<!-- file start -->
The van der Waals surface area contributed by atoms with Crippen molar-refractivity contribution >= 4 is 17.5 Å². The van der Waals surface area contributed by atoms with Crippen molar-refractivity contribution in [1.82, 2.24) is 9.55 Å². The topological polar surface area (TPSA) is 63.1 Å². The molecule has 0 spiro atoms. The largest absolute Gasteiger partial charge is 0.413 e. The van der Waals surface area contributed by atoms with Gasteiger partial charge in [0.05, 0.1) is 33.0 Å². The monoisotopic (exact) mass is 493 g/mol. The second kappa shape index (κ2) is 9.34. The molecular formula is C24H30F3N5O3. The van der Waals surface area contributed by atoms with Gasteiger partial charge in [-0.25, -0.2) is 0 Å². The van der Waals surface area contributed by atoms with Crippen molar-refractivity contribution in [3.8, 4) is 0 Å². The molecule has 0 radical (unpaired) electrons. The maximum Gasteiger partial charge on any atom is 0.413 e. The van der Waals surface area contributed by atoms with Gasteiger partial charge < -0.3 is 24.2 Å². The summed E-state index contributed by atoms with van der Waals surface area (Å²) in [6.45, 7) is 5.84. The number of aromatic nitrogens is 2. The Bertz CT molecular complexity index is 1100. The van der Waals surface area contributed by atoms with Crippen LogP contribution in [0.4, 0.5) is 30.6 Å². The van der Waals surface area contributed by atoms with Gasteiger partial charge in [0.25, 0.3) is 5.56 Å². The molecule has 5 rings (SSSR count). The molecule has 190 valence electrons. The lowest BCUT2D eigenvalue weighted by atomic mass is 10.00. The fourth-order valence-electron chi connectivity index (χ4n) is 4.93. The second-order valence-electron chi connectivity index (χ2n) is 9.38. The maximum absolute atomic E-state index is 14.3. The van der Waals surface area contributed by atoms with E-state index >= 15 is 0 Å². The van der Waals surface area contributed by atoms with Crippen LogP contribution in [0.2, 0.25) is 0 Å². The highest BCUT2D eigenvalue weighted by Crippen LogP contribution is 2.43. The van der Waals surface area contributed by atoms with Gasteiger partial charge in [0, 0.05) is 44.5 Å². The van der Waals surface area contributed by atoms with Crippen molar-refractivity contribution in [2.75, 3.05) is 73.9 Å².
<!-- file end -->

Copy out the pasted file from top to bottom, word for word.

The van der Waals surface area contributed by atoms with Crippen molar-refractivity contribution >= 4 is 17.5 Å². The van der Waals surface area contributed by atoms with Crippen molar-refractivity contribution in [1.82, 2.24) is 9.55 Å². The topological polar surface area (TPSA) is 63.1 Å². The molecule has 0 spiro atoms. The largest absolute Gasteiger partial charge is 0.413 e. The van der Waals surface area contributed by atoms with Gasteiger partial charge in [0.05, 0.1) is 33.0 Å². The monoisotopic (exact) mass is 493 g/mol. The second kappa shape index (κ2) is 9.34. The molecular formula is C24H30F3N5O3. The van der Waals surface area contributed by atoms with Gasteiger partial charge in [-0.25, -0.2) is 0 Å². The van der Waals surface area contributed by atoms with Crippen molar-refractivity contribution in [3.8, 4) is 0 Å². The molecule has 0 radical (unpaired) electrons. The maximum Gasteiger partial charge on any atom is 0.413 e. The van der Waals surface area contributed by atoms with Gasteiger partial charge < -0.3 is 24.2 Å². The summed E-state index contributed by atoms with van der Waals surface area (Å²) in [6.45, 7) is 5.84. The number of aromatic nitrogens is 2. The Bertz CT molecular complexity index is 1100. The van der Waals surface area contributed by atoms with Crippen LogP contribution in [0.4, 0.5) is 30.6 Å². The van der Waals surface area contributed by atoms with Gasteiger partial charge in [0.25, 0.3) is 5.56 Å². The molecule has 5 rings (SSSR count). The molecule has 190 valence electrons. The lowest BCUT2D eigenvalue weighted by atomic mass is 10.00. The fourth-order valence-electron chi connectivity index (χ4n) is 4.93. The second-order valence-electron chi connectivity index (χ2n) is 9.38. The maximum absolute atomic E-state index is 14.3. The van der Waals surface area contributed by atoms with E-state index >= 15 is 0 Å². The van der Waals surface area contributed by atoms with Crippen LogP contribution in [0.2, 0.25) is 0 Å². The highest BCUT2D eigenvalue weighted by Crippen LogP contribution is 2.43. The van der Waals surface area contributed by atoms with Gasteiger partial charge in [0, 0.05) is 44.5 Å². The van der Waals surface area contributed by atoms with Crippen molar-refractivity contribution in [2.75, 3.05) is 73.9 Å².